by which I mean, can you do it while … listening to music, sitting at a table of other people, watching tv, attending to facebook …???
Last week I taught an Arvon course with the very lovely Paul Magrs, the splendid Claire Berliner, Olly Meek and Julia Wheadon of Totleigh Barton (and Mr Doggles), Paul Burston as our guest writer, and 16 insanely keen*, hard-working and very energetic writers.
And there was no mobile signal, no internet access, no radio, no tv/music etc etc …
Over the years, I’ve found I can pretty much write anywhere if I have to, though I prefer silence, don’t quite get how other people manage to write in cafés without becoming totally distracted by everyone else there, get more done when I’m alone in the house and, like most other writers I know (other than Lauren Henderson who is a force of nature & Judge Judy), when I disengage from the internet/email, I do a little more on the word count.
But … nice though the countryside is (and it is, cows are pretty and fields are green and autumnal Devon is richly mellow etc etc), I really want to be able to work anyway and anywhere. I don’t like the idea that we get more done when we’re away from home, that for many of us the distractions of ‘real life’ can be a distraction from work, I want to achieve my ideal word count/best phrases/have loads of energy for work at home in my own office as well as those places where there are fewer competing demands.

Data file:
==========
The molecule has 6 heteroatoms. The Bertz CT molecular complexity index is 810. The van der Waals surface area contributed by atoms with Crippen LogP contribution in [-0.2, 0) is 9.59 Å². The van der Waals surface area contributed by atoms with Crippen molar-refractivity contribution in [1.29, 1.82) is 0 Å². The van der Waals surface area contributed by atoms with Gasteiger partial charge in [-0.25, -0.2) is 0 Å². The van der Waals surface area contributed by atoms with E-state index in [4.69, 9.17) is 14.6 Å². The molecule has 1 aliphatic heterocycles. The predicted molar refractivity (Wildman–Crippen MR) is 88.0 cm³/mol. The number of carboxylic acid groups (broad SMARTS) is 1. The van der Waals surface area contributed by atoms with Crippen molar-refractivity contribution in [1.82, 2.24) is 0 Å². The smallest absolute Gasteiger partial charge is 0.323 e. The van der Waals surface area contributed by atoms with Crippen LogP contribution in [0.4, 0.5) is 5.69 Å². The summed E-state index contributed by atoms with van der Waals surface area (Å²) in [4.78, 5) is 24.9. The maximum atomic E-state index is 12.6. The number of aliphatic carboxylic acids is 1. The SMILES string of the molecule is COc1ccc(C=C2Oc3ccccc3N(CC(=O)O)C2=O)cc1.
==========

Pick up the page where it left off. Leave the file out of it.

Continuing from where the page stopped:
One of the things the Arvon effect (and other residential courses too, I’m sure) has to offer is a sense of industry – when Paul was taking a workshop and I had a free morning I found I was hungry to use the time to write myself. The feeling that sixteen people over in the house were all working on their own writing meant I wanted to get to work too. And perhaps this is the main benefit of going away to work together – even for a writer with another writer in the same house (!), it can feel lonely – there’s something about a buzz of work (a silent countryside buzz of work!) that encourages endeavour. So, for me, it’s not about the (lack of) music or emails or noise or letters … it’s about the other people.
(isn’t it always?!)
* teaching impro-for-book-writers to a bunch of grownups who have (mostly) never touched this stuff before, and who just go with it and get on with it – brilliant.